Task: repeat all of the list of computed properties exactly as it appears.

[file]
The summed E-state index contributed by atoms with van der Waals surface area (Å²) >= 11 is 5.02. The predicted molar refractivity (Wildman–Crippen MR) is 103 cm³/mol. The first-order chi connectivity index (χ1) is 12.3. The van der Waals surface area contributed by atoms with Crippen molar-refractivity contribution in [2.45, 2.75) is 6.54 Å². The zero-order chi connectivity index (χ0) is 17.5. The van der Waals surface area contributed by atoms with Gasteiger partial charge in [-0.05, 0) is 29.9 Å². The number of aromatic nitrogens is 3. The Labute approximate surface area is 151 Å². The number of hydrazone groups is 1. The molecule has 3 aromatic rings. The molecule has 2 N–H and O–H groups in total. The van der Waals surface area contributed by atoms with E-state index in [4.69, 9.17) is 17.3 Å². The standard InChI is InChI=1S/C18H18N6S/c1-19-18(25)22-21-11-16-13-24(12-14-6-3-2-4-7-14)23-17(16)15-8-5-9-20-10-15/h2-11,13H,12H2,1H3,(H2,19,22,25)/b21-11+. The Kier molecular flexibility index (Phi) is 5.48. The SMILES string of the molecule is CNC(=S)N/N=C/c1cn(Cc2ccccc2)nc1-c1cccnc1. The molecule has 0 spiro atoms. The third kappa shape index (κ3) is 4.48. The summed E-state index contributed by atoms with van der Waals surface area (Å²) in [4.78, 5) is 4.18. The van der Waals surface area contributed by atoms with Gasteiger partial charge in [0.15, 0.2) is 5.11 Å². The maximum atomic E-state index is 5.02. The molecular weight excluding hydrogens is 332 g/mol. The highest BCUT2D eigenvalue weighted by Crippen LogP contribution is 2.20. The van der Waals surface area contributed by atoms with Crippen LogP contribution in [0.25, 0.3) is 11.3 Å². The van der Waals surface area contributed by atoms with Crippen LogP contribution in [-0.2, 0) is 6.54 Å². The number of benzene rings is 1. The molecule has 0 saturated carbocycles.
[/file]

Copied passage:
The summed E-state index contributed by atoms with van der Waals surface area (Å²) >= 11 is 5.02. The predicted molar refractivity (Wildman–Crippen MR) is 103 cm³/mol. The first-order chi connectivity index (χ1) is 12.3. The van der Waals surface area contributed by atoms with Crippen molar-refractivity contribution in [2.45, 2.75) is 6.54 Å². The zero-order chi connectivity index (χ0) is 17.5. The van der Waals surface area contributed by atoms with Gasteiger partial charge in [-0.05, 0) is 29.9 Å². The number of aromatic nitrogens is 3. The Labute approximate surface area is 151 Å². The number of hydrazone groups is 1. The molecule has 3 aromatic rings. The molecule has 2 N–H and O–H groups in total. The van der Waals surface area contributed by atoms with E-state index in [4.69, 9.17) is 17.3 Å². The standard InChI is InChI=1S/C18H18N6S/c1-19-18(25)22-21-11-16-13-24(12-14-6-3-2-4-7-14)23-17(16)15-8-5-9-20-10-15/h2-11,13H,12H2,1H3,(H2,19,22,25)/b21-11+. The Kier molecular flexibility index (Phi) is 5.48. The SMILES string of the molecule is CNC(=S)N/N=C/c1cn(Cc2ccccc2)nc1-c1cccnc1. The molecule has 0 spiro atoms. The third kappa shape index (κ3) is 4.48. The summed E-state index contributed by atoms with van der Waals surface area (Å²) in [4.78, 5) is 4.18. The van der Waals surface area contributed by atoms with Gasteiger partial charge in [0.15, 0.2) is 5.11 Å². The maximum atomic E-state index is 5.02. The molecular weight excluding hydrogens is 332 g/mol. The highest BCUT2D eigenvalue weighted by Crippen LogP contribution is 2.20. The van der Waals surface area contributed by atoms with Crippen LogP contribution in [0.25, 0.3) is 11.3 Å². The van der Waals surface area contributed by atoms with Crippen LogP contribution in [-0.2, 0) is 6.54 Å². The number of benzene rings is 1. The molecule has 0 saturated carbocycles.